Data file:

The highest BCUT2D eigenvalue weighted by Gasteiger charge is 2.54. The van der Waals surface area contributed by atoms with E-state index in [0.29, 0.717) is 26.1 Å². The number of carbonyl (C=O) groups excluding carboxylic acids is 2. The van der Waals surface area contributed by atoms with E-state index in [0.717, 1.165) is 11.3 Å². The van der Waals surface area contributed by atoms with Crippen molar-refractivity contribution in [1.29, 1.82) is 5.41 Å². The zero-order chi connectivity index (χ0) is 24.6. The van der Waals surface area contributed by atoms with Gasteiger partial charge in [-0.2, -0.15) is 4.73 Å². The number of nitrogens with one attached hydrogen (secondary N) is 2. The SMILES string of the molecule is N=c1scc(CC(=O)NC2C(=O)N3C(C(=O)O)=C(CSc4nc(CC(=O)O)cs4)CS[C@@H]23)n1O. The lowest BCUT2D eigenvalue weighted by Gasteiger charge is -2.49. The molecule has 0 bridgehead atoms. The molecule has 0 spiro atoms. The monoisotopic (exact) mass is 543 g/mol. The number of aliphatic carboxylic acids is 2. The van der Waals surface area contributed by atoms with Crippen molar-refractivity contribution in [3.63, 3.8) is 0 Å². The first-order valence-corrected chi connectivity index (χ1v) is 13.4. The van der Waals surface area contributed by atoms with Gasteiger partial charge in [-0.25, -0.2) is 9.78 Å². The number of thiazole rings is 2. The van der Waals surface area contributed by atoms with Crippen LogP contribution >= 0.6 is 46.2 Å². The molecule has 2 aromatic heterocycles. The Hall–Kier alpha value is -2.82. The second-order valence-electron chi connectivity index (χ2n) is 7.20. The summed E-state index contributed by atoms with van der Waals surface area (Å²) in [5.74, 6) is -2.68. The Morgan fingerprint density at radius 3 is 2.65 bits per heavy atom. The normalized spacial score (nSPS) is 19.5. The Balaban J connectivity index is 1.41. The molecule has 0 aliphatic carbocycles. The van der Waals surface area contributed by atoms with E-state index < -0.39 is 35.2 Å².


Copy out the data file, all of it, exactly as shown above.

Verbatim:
The highest BCUT2D eigenvalue weighted by Gasteiger charge is 2.54. The van der Waals surface area contributed by atoms with E-state index in [0.29, 0.717) is 26.1 Å². The number of carbonyl (C=O) groups excluding carboxylic acids is 2. The van der Waals surface area contributed by atoms with E-state index in [0.717, 1.165) is 11.3 Å². The van der Waals surface area contributed by atoms with Crippen molar-refractivity contribution in [1.29, 1.82) is 5.41 Å². The zero-order chi connectivity index (χ0) is 24.6. The van der Waals surface area contributed by atoms with Gasteiger partial charge in [-0.2, -0.15) is 4.73 Å². The number of nitrogens with one attached hydrogen (secondary N) is 2. The SMILES string of the molecule is N=c1scc(CC(=O)NC2C(=O)N3C(C(=O)O)=C(CSc4nc(CC(=O)O)cs4)CS[C@@H]23)n1O. The lowest BCUT2D eigenvalue weighted by Gasteiger charge is -2.49. The molecule has 0 bridgehead atoms. The molecule has 0 spiro atoms. The monoisotopic (exact) mass is 543 g/mol. The number of aliphatic carboxylic acids is 2. The van der Waals surface area contributed by atoms with Crippen molar-refractivity contribution in [3.63, 3.8) is 0 Å². The first-order valence-corrected chi connectivity index (χ1v) is 13.4. The van der Waals surface area contributed by atoms with Gasteiger partial charge in [-0.25, -0.2) is 9.78 Å². The number of thiazole rings is 2. The van der Waals surface area contributed by atoms with Crippen LogP contribution >= 0.6 is 46.2 Å². The molecule has 2 aromatic heterocycles. The Hall–Kier alpha value is -2.82. The second-order valence-electron chi connectivity index (χ2n) is 7.20. The summed E-state index contributed by atoms with van der Waals surface area (Å²) in [5.74, 6) is -2.68. The Morgan fingerprint density at radius 3 is 2.65 bits per heavy atom. The normalized spacial score (nSPS) is 19.5. The Balaban J connectivity index is 1.41. The molecule has 0 aliphatic carbocycles. The van der Waals surface area contributed by atoms with E-state index < -0.39 is 35.2 Å².